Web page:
From the Summer 2023 Issue
The Differences Between Managing New & Old Condominiums
Managing New Builds vs. Old Condos
As a tenured condominium manager in Ontario, I have had the opportunity to manage all types and ages of condominium corporations, including Ontario’s
oldest corporation, Peel Condominium Corporation No. 1, a 37-unit townhouse community in Brampton, registered in late 1967. If the same condo were built today, it would likely include a 300-unit stacked townhouse site on the same property. Another interesting fact about this community is that several original purchasers still lived in their units, and the board president was about to resign after serving 45 years. That type of experience is tough to replace.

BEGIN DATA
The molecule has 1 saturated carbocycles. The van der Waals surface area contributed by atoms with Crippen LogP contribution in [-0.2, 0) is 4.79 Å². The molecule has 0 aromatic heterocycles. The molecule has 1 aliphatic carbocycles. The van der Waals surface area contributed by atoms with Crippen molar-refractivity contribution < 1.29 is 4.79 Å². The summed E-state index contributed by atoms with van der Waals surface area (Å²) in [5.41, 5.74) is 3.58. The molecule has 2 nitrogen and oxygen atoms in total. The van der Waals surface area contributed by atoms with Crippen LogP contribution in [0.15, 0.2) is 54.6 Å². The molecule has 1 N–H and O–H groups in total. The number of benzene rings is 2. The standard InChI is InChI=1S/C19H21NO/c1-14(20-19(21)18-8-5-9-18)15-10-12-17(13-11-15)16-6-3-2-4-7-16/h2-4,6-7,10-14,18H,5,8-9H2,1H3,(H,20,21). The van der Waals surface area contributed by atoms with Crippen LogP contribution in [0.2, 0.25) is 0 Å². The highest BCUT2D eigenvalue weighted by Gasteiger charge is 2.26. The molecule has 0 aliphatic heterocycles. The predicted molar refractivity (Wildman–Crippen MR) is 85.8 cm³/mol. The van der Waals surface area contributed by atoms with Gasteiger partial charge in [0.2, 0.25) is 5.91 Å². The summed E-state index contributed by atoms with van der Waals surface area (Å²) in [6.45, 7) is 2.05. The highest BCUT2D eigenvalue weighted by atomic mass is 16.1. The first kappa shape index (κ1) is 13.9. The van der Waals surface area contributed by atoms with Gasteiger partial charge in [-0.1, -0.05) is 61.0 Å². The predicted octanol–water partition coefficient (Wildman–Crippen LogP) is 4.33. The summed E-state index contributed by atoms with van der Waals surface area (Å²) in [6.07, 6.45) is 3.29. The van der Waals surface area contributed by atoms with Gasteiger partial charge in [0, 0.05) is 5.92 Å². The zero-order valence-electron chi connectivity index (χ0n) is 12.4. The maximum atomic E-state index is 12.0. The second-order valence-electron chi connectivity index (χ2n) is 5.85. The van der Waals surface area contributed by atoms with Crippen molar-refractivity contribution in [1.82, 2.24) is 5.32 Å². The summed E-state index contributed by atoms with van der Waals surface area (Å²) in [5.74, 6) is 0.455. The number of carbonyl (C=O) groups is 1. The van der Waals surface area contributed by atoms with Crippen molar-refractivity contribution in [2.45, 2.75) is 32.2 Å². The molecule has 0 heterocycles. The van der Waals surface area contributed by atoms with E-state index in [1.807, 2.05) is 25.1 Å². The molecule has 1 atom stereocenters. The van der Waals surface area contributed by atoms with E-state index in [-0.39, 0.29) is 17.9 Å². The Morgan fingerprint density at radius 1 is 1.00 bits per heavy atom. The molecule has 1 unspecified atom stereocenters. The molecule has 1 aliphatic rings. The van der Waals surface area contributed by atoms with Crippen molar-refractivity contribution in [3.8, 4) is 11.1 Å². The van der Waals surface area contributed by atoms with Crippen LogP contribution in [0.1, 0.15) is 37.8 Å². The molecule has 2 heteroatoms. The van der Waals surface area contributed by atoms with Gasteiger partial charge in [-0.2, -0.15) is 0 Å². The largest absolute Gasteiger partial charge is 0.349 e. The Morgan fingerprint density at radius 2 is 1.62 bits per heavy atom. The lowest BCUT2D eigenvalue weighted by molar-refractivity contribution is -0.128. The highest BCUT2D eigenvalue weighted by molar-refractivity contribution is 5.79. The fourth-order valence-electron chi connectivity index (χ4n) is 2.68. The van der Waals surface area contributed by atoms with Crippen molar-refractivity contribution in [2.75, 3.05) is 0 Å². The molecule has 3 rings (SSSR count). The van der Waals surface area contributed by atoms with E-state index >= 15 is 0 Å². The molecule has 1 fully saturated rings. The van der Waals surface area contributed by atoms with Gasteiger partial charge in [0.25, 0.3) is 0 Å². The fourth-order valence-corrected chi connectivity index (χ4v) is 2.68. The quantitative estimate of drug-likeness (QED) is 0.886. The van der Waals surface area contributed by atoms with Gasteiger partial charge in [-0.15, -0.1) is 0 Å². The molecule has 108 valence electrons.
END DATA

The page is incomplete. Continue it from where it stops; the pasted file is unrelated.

While there are certainly differences in managing older housing stock vs. new, there are also many similarities. As most managers may already know, the administration of an old or new condominium does not change. The requirement to produce PICs, ICUs, NOICs, status certificates, budgets, AGM packages, annual filings with CAO, reserve fund studies, insurance renewals, board meeting preparation, and more still exists whether your corporation is 30 units or 1000, 2 years old or 40.
The difference is only in the frequency of some of the abovementioned tasks. The life cycle of a condominium corporation comes with unique challenges in managing each stage.
Newly Registered Condominiums